Both the founding Heelas brothers died in 1910 and, by 1937, the family had decided to sell the business. A bid by the John Lewis Partnership stalled and further thoughts of selling were postponed by the outbreak of the Second World War. During the War, Heelas' garage in Minster Street received a direct hit from a German bomb on 10th February 1943, but the department store survived intact. The firm's fire brigade also served the town of Reading admirably during this period. In 1947, the family finally sold up to Chales Clore; but the marriage was not a happy one and the business was sold again, only three years later, to the United Drapery Stores. In 1953, the John Lewis Partnership finally took over the company. They had purchased AH Bull's Drapery, across the road in Broad Street, back in 1940 and the two shops then amalgamated. The larger and more successful Heelas building was retained, while AH Bull's closed.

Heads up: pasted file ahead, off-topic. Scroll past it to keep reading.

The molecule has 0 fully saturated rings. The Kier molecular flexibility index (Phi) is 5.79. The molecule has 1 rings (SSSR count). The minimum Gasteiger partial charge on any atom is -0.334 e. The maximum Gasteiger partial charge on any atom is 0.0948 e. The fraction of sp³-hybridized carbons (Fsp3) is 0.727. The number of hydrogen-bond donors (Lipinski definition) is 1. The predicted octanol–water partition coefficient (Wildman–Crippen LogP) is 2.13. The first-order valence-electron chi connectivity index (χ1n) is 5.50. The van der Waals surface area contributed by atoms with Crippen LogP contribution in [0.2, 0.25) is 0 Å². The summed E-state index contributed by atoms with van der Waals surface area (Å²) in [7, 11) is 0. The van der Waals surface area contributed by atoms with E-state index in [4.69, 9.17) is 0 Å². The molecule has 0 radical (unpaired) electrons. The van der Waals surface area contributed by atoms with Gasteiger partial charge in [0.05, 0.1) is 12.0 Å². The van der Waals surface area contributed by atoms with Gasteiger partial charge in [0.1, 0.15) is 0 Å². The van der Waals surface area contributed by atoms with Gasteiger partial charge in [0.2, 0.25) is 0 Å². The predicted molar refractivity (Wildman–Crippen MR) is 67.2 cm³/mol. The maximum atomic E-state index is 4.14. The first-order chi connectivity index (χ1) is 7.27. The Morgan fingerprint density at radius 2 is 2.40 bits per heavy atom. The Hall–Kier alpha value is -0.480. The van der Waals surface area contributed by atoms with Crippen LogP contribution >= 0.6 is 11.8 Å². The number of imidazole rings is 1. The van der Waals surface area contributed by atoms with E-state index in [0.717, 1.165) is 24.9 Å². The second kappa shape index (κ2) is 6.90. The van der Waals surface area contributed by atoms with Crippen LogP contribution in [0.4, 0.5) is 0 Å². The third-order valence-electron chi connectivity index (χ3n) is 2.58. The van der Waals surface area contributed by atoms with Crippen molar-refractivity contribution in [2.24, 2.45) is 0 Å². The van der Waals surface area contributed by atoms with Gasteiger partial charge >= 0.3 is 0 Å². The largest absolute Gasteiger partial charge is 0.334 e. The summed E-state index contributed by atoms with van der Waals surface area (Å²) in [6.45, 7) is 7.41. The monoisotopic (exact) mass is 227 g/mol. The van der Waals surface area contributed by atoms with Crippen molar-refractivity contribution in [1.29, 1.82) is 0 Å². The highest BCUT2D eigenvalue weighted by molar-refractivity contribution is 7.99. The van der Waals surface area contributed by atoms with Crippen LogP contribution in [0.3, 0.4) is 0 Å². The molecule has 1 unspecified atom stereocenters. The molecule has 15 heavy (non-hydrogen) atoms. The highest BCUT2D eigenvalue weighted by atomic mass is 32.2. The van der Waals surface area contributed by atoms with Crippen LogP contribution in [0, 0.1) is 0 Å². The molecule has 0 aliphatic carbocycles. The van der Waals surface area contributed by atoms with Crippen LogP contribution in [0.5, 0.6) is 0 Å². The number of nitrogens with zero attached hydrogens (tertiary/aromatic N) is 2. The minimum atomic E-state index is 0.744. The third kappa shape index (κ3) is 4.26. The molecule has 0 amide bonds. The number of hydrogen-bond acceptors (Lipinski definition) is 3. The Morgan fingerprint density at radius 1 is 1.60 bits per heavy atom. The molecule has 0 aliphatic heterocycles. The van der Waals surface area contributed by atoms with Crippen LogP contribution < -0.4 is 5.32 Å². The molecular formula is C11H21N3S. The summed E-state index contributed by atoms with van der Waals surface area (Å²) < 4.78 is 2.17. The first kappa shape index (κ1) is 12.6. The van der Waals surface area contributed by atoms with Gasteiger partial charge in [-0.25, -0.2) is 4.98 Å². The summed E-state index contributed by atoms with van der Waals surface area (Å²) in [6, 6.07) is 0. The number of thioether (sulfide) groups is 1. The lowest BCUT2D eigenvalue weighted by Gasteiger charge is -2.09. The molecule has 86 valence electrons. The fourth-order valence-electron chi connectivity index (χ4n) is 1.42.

Heelas has flourished under the John Lewis name. In 1961, there was a major refurbishment of the shop in order to create 8,500 square feet of new floor selling space. Then, in 1979, a complete rebuild of the Minster Street end of the building was initiated, the work being undertaken by the RD Cook Partnership and Sir Hugh Casson. Three phases took two years each, while the 1,100 strong staff kept the business open and still popular. The external brick facade with mighty grey slate roof dominates the Minster Street and Chain Street. New Pevsner describes it as having "faint echoes of Japan, of the Prairie School, and of the great tithe barns". Sadly, in 2001, the business was rebranded as John Lewis Reading, and the Heelas name was officially dropped after 147 years. Despite this, it will always be popularly known as Heelas by all true Readingensians.